3.5 – 4.5 ft (110 to 140 cm)
Females 11 lbs (4.9 kg), Males 12lbs (5.6 kg)
35 years in wild, 50 years in captivity
Solitary, even when in mating pairs
Swamps and wetlands
Average Clutch Size
2 – 3 eggs
Main Prey Species
Lungfish, catfish, and tilapia
The shoebill stork (Balaeniceps rex) is a large, broad bird that is endemic to the swamps and wetlands of Central and East Africa. This giant bird has a large body, huge wings, and a bill that looks like a shoe. This prehistoric-looking bird is also believed to be related to the now-extinct dinosaurs!
These birds have a dark grey, blue-grey, or slate-colored plumage with a white belly. Their piercing eyes are yellow or a white/grey mix. They have enormous wings that can span up to eight ft, which they use for soaring.
This bird favors papaya swamps and is usually found in the overspill areas, where the water is flowing slowly towards a lake. This area is home to a lot of fish, which is the shoebill storks primary food source.
Shoebill storks are diurnal, although they will occasionally hunt at night if the moonlight is bright enough. Aside from fish, they also prey on water snakes, frogs, monitor lizards, and young turtles. They have even been known to eat baby crocodiles!
These birds are found in or near to water. They even build their nests on top of floating vegetation, using plant material from the surrounding area. Nests are usually located in the deeper parts of swamps, where the tall grass and dense vegetation provide cover from predators that may wish to eat their eggs.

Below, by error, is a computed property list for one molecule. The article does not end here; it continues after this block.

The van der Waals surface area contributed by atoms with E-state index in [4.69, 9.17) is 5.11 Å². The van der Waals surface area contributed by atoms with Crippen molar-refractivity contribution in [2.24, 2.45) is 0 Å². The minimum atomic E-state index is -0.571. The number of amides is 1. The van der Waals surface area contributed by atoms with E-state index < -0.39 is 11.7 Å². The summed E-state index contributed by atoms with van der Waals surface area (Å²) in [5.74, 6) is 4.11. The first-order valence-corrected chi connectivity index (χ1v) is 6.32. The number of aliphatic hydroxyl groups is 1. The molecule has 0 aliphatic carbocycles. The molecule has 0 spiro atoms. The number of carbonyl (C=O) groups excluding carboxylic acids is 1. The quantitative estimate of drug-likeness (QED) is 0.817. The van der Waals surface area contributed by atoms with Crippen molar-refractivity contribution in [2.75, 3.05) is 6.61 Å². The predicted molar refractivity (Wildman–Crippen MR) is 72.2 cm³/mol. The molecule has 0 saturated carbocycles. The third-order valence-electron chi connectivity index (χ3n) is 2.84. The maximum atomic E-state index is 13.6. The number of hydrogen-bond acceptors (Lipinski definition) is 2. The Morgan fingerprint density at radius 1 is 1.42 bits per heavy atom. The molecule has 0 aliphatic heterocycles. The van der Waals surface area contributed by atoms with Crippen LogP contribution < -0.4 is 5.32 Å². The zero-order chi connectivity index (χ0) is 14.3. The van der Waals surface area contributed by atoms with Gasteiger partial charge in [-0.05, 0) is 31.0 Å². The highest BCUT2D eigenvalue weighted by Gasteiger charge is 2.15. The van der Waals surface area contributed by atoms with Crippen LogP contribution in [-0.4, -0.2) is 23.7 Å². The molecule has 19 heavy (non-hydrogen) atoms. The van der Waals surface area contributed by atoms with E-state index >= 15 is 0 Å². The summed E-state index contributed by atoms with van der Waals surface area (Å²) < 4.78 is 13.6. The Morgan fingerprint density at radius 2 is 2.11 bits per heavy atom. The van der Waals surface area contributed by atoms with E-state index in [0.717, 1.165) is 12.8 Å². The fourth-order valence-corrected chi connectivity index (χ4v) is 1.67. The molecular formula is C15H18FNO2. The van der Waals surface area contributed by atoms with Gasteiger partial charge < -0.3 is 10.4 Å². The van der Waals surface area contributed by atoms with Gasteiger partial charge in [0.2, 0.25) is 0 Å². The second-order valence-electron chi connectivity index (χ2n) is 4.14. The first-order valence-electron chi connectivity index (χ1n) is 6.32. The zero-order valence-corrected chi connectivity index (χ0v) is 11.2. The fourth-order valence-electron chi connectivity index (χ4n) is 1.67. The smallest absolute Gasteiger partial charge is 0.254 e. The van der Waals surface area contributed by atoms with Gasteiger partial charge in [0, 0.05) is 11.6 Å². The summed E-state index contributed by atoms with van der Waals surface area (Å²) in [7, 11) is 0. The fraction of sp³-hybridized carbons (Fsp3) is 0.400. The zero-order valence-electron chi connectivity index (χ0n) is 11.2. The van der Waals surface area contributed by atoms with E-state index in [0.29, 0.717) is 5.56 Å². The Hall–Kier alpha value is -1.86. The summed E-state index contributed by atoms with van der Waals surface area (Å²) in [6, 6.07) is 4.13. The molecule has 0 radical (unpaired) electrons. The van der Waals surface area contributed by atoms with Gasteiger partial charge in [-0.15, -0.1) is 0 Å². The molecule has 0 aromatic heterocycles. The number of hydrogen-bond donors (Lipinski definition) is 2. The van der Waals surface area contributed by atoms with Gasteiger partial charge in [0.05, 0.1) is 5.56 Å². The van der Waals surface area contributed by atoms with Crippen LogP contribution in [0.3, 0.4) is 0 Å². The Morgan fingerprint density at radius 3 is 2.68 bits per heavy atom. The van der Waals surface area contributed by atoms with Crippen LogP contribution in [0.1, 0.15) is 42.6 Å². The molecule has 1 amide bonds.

Shoebill storks reach sexual maturity at three to four years. They are monogamous birds that share parental responsibilities. The female will lay two to three eggs, and these incubate for 30 days. Both parents will turn the eggs frequently using their feet or their bills.
Shoebill chicks are covered in a thick, silvery-grey down and already have a wide gape. However, the large bill that these birds are known for doesn’t begin to show until they are a month old. When they are born, the parents take turns feeding the chicks mashed up food. After they reach a month in age, the parents will start to leave prey items in the nest for the young birds to swallow. Fledging occurs at 95 days, and by 125 days, the chicks are independent.
Interesting Insights from the Shoebill Stork!
Humans have known about shoebill storks for a really long time. They were first described in writing that dates back as far as ancient Egypt. It is surprising then that we know relatively little about them compared to other species. However, what we do know demonstrates some amazing biological concepts!
The shape of a bird’s beak is designed for eating particular types of food and offers a big clue as to what the primary source of food is. Shoebill birds have enormous bills that are shaped like a shoe and are an adaptation for catching and holding the large, slippery fish that it preys on. Its large bill ranges from 7.8 – 9.5 in (20 – 24 cm) long and 4 – 4.8 in (10 – 12 cm) wide. It also has a razor-sharp, curved hook at the end that is used to spear its prey.